Rent out or sell our primary home?

8 Replies

I wasn't sure where to put this, so if it's the wrong category, please feel free to move it.

I have sent a letter to the owner of a vacant house in my neighborhood. I'm 99% sure no one lives there. We would be purchasing this house for our primary residence if we can snag it for the right price. (More on that later if it comes to fruition.)

My question is about our current house. I'm debating on renting it out or selling it. It is a 1946 3/1. We have done the major guts updates, full electrical/HVAC/plumbing and some other more minor things. Added a wood stove, ceiling fans, attic drop down door. Added a dishwasher.

It still needs a lot of work, but we've been living here for 1.5 years just fine. Kitchen and bath remodels are top of the list. Thing is, we don't have the funds to shell out for these remodels. And the roof will need to be replaced in the next couple of years according to our home inspector when we bought the house.

I'm wondering if renting it would open us up to too many liabilities or unhappy tenants or something along those lines. It's also on 4.17 acres, mostly wooded though.

The mortgage is $407 (taxes and insurance included). I figure we could get around $650-$700 or so as is. 

Our mortgage balance is $53,000 with a recent appraisal of $72,500. Now, I'm not entirely sure we could get that amount for it. 

Also, I'm pretty sure it won't qualify for a buyer to get an FHA mortgage. It just needs too much. And I know many buyers go that route. It would be a good candidate for a 203K or a USDA rural (if there isn't too much red tape with the condition and whatnot).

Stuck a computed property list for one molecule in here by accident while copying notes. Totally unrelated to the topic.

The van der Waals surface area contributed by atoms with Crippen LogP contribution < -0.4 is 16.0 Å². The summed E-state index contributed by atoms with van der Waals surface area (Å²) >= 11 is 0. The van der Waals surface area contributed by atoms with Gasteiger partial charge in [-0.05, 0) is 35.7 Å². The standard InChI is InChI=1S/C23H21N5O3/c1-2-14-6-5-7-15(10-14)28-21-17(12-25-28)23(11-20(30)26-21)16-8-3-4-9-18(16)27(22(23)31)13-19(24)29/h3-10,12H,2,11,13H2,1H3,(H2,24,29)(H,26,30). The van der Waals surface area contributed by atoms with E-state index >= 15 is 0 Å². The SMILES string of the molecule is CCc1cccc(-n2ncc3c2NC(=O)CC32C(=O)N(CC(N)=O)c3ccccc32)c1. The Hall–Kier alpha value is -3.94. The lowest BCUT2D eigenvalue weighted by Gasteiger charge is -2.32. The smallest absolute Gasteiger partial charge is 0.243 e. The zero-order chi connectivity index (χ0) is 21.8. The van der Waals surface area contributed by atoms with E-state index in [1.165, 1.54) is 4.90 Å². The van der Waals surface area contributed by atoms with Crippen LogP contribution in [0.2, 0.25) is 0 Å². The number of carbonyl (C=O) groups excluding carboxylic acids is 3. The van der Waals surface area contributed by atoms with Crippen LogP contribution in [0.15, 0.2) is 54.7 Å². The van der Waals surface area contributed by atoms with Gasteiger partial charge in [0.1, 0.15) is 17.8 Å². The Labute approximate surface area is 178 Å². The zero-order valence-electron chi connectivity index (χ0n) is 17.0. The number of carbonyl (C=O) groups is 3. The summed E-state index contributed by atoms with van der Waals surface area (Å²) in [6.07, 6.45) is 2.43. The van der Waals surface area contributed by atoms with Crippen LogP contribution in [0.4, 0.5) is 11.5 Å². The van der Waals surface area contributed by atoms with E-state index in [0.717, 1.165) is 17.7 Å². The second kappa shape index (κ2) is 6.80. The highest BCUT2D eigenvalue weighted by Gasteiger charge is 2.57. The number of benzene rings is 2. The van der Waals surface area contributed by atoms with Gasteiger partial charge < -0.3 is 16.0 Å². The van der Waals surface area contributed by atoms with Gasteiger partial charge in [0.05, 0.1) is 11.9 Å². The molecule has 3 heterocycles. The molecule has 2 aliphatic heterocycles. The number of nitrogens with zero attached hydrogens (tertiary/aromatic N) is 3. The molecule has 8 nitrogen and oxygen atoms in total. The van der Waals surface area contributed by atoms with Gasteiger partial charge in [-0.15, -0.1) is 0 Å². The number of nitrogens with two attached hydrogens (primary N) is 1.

Opinions?

My personal opinion would be to find out how much a local property manager would charge and see how it would cash flow. Rent it out and hold all cash flow to get the roof taken care of. Let the renters pay for the eventual repairs it needs.

Promotion
RentRedi
Smart Tech For The Smart Landlord
The Smart Way To Manage Your Rentals
Enjoy growing your portfolio without paying more for it. Unlimited units & easy-to-use apps.
Get Unlimited Units
Originally posted by @Thomas S. :

Sell it. As a rental it will be a money pit. The rents are far too low to even come close to covering expenses. 

 This is what I'm leaning towards. I just wanted to get others opinions.

I've been debating the same thing with my house. though I'm not sure if my situation may be different. 

I've been of the opinion to get market value for my house I would need to do some of the repairs and updates around the house, and if I were going to rent, I'd probably need to do the same updates (for me, mostly replacing flooring and painting). 

one thing I've been considering though that most likely would apply to you as well; If you move from your primary residence, the tax rate will probably change, in my case it will likely double on that house. Insurance may go up a little also, but probably not as significantly as taxes.

For me I think I have a bit more equity in my house as well and either way would work, but for you i'd consider if you would need to do the additional work regardless (assuming your not selling as is), and if you can make the numbers work assuming that some of the expenses will rise after you move out. based on the numbers you have there, you may be able to make a very small profit on that house if you don't need to finance the repairs, or can keep the costs down. though there is also the chance that if you didn't plan this out well or if the work is too extensive it could like Tabitha said quickly become a money pit. 

We don't have the funds for the repairs. It would be sold as is. 

If the other house doesn't work out, then we will do the repairs in our house as we can afford them.

With a $407 mortgage payment and only $650-700 in rent, I don't think you're going to cash flow on the property as a rental. If you take, say $3500 in annual expenses (taxes, insurance, maintenance, turnover, etc.) plus a 10% vacancy factor you get this:

Annual Rent: $8400

Vacancy: $840

Expenses: $3500

Mortgage: $4884

Cash Flow: -824

That being said, I $407 sounds very high for a $53,000 mortgage. I like buy and hold, so I would probably lean toward at least investigating refinancing.

Thanks for that breakdown.

The mortgage is a 20 year 5/1 at 3.5% which is $307. Add $100/month for taxes and insurance. It was the only option we could get for such a low mortgage with closing costs rolled in. We actually close on the refi on the 29th. We are refi'ing out of a seller finance at 8%.